Now it was proposed to make the main part of the programme into what was afterwards called, for want of a better name, a "musical extravaganza." It was to be a kind of glorified capping song, a series of songs on topics of College interest, woven together by one central idea into a literary unity. It was to be dramatic, for the songs were to be page 13 arranged and designed for acting; it was to derive an appearance of originality from a certain solemn grotesqueness gained partly from the setting and partly from the mechanical method of the tableau vivant. It was to be easy of performance, to the extent that drill movements and cake-walks are easier than conventional acting and dancing. On the whole, the details of the scheme seemed to coincide well with the apparent needs of the case. Such was the idea of which " Munchums" was the first fruit.

It may be some apology for considering the matter further to repeat what has already been implied, that "Munchums" was an attempt to solve a difficulty which had already brought despair to many Students' Association Committees. It was an attempt to solve the difficulty not only for one Carnival, but for many yet to be. If the theory was sound, if the idea worked out in practice, it could be repeated year by year. It could become the characteristic of the Carnival and be a Victoria College tradition. The originators, at any rate, bequeathed their estate in it to the College in the hope that something might be useful to posterity.

Professor Von Zedlitz, from whom much valuable comment might have been expected on the question of capping songs, has helped us in one respect alone. He has told us about the unities. Now, in one respect, it would appear that "unity' is the first essential of our musical extravagannza. It is not the unity of plot or incident, for that would generally restrict the topical interest and necessitate undue weight being laid on a too slender framework. Many College incidents which may legitimately support one tableau would be crushed by four. Neither is it the unity of time, because if there are four tableaux there must be four contrasts, and for this purpose it may be useful, if we begin with the rustle of the Garden of Eden, to end with the clash of Armageddon. The unity which should be principal part of our stock in. trade is what may perhaps be termed the unity of purpose. Some general idea should be taken, it should be kept "steadily in view" all the time, and be implicit where it is not explicit. It should be voiced in the beginning, it should be shouted in the grand finale—it should be the background throughout. It should be helped by all the artifices at command, and for this purpose a "run-through" chorus may be useful to suggest, where repetition would be vain, that the common purpose survives.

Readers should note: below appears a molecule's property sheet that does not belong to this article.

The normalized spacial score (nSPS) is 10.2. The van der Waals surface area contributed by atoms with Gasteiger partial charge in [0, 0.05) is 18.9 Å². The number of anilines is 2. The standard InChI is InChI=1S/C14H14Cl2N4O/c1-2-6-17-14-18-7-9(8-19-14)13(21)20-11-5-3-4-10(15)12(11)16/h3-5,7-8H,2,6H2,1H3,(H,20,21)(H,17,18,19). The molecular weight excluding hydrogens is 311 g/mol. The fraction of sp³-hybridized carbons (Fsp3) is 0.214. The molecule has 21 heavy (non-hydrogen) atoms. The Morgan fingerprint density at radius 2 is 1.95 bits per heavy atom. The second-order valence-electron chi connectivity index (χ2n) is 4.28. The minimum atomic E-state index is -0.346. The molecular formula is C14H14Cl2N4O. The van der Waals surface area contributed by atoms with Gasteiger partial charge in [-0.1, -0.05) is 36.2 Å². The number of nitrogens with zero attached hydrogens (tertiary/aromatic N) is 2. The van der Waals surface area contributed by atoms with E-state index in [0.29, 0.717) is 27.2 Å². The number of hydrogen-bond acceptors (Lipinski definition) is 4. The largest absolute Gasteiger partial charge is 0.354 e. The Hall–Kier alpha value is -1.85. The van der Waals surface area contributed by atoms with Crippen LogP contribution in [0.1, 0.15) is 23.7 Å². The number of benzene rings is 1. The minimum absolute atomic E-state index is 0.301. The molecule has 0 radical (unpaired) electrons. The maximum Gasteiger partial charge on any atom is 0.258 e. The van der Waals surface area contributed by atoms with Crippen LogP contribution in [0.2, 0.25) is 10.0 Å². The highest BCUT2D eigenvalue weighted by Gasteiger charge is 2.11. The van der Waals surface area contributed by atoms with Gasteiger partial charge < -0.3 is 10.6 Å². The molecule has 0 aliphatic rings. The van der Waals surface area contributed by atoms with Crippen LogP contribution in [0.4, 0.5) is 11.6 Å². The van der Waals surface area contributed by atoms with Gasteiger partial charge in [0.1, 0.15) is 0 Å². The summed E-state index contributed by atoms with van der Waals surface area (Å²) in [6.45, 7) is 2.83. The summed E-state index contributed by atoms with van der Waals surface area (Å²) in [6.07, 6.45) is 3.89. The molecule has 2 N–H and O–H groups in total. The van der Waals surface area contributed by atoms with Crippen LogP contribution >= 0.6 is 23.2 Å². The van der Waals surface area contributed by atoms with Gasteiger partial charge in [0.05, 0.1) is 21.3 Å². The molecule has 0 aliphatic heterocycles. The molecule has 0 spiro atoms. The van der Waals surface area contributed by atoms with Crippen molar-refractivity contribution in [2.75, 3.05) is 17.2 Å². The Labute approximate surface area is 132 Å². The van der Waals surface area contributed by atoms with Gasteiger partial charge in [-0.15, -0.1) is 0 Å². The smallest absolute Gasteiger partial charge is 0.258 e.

Let no one imagine that this is a detail. It ought to supply, as far as any one factor can, that which is the crowning mark of good work in literature, the "atmosphere." In its highest forms "atmosphere" is a matter of genius, and defies page 14 argument. You know it is there, and you cannot tell why. But it is possible to get a spirit into the extravaganza which, in a rude way, is akin, and this may be produced by the writer who can use a good general idea; who call get a stage manager who "sees right through" it, and a musical director who will subordinate his baton to the humour of the situation.

And here we may revert to Professor Picken's fear lest the sources of witticism should run dry. It is not too much to say that, under the genial influence of two different points of view, the same witticism may do duty to the third and fourth generation. Who thought of complaining this year that Professor Kirk's "emu" was stale? As a "memory from abroad" it burst upon us with all the freshness of a new joke, and perhaps with a little of the added joy of an old friend. Comic papers take advantage of this and surprise us with jests which made us chortle in our cradles. It is very much a matter of setting, and a general idea will give us what is necessary to lead the minds of our audience whither we will and how we will, whether it be through old fields or into new pastures.

The literary effectiveness of this unity is also a matter of some moment, but this is only one of the fortunate accidents of the scheme. It is another of those accidents that the general idea will provide material to work upon. Bring any idea which has a universal bearing into relation with any set of incidents and you will find that it supplies suggestions which would otherwise have passed unnoticed. It is possible that the bigger the idea and the smaller the incident, the more humorous may the application become. True it is that the sources of witticism enlarge enormously when the one initial difficulty is overcome.

Perhaps, considering the proximity of examinations, we may leave the matter here for the present. Many points of detail will suggest themselves to anyone who tries to sketch out an extravaganza along these lines. "Munchums " and "The Golden Calf" will help anyone who is interested to see how an a priori theory worked out in actual practice. It may lead to further development along the same line—it may lead to a reconstruction of the theory. The aim is the development and perfecting of some characteristic form of Carnival literature at Victoria College, and a discussion of the form from a critical and literary standpoint cannot fail to arouse new interest and raise the standard of work which is very often attempted and very generally and justly condemned.

F.A.M.

(By Order of the Company.)

* This is not a reference to the commentaries of the Evening Post.